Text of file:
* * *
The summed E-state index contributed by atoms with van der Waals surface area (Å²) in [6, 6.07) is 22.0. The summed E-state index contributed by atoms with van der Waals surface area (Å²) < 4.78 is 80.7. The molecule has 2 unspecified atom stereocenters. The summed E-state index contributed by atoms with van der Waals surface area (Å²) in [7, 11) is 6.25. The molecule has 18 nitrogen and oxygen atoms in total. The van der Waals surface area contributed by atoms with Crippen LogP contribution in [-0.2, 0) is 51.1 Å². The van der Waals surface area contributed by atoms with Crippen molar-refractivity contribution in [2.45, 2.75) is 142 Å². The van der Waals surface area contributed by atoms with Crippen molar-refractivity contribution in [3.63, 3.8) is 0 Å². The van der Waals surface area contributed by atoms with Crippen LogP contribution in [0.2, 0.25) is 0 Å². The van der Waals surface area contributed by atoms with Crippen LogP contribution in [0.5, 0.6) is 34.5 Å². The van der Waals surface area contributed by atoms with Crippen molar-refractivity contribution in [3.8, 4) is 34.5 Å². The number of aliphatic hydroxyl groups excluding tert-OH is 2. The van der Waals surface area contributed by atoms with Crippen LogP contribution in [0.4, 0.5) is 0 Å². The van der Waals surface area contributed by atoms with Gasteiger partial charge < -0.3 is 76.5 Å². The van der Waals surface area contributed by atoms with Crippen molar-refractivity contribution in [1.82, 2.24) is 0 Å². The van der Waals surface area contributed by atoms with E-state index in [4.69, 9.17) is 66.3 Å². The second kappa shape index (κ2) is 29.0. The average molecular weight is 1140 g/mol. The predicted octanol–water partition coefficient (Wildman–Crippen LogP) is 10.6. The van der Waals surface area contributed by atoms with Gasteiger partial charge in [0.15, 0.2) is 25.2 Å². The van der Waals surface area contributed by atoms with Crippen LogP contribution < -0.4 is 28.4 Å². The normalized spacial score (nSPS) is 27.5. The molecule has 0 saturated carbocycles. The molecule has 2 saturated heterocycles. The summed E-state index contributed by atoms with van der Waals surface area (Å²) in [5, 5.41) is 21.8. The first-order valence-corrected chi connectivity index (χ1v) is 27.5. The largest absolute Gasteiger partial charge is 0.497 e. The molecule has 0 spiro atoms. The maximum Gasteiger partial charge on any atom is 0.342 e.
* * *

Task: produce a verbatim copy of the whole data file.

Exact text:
The summed E-state index contributed by atoms with van der Waals surface area (Å²) in [6, 6.07) is 22.0. The summed E-state index contributed by atoms with van der Waals surface area (Å²) < 4.78 is 80.7. The molecule has 2 unspecified atom stereocenters. The summed E-state index contributed by atoms with van der Waals surface area (Å²) in [7, 11) is 6.25. The molecule has 18 nitrogen and oxygen atoms in total. The van der Waals surface area contributed by atoms with Crippen LogP contribution in [-0.2, 0) is 51.1 Å². The van der Waals surface area contributed by atoms with Crippen molar-refractivity contribution in [2.45, 2.75) is 142 Å². The van der Waals surface area contributed by atoms with Crippen molar-refractivity contribution in [3.63, 3.8) is 0 Å². The van der Waals surface area contributed by atoms with Crippen LogP contribution in [0.2, 0.25) is 0 Å². The van der Waals surface area contributed by atoms with Crippen LogP contribution in [0.5, 0.6) is 34.5 Å². The van der Waals surface area contributed by atoms with Crippen molar-refractivity contribution in [3.8, 4) is 34.5 Å². The number of aliphatic hydroxyl groups excluding tert-OH is 2. The van der Waals surface area contributed by atoms with Crippen LogP contribution in [0.4, 0.5) is 0 Å². The van der Waals surface area contributed by atoms with Gasteiger partial charge < -0.3 is 76.5 Å². The van der Waals surface area contributed by atoms with Crippen molar-refractivity contribution in [1.82, 2.24) is 0 Å². The van der Waals surface area contributed by atoms with E-state index in [4.69, 9.17) is 66.3 Å². The second kappa shape index (κ2) is 29.0. The average molecular weight is 1140 g/mol. The predicted octanol–water partition coefficient (Wildman–Crippen LogP) is 10.6. The van der Waals surface area contributed by atoms with Gasteiger partial charge in [0.15, 0.2) is 25.2 Å². The van der Waals surface area contributed by atoms with Crippen LogP contribution < -0.4 is 28.4 Å². The normalized spacial score (nSPS) is 27.5. The molecule has 0 saturated carbocycles. The molecule has 2 saturated heterocycles. The summed E-state index contributed by atoms with van der Waals surface area (Å²) in [5, 5.41) is 21.8. The first-order valence-corrected chi connectivity index (χ1v) is 27.5. The largest absolute Gasteiger partial charge is 0.497 e. The molecule has 0 spiro atoms. The maximum Gasteiger partial charge on any atom is 0.342 e.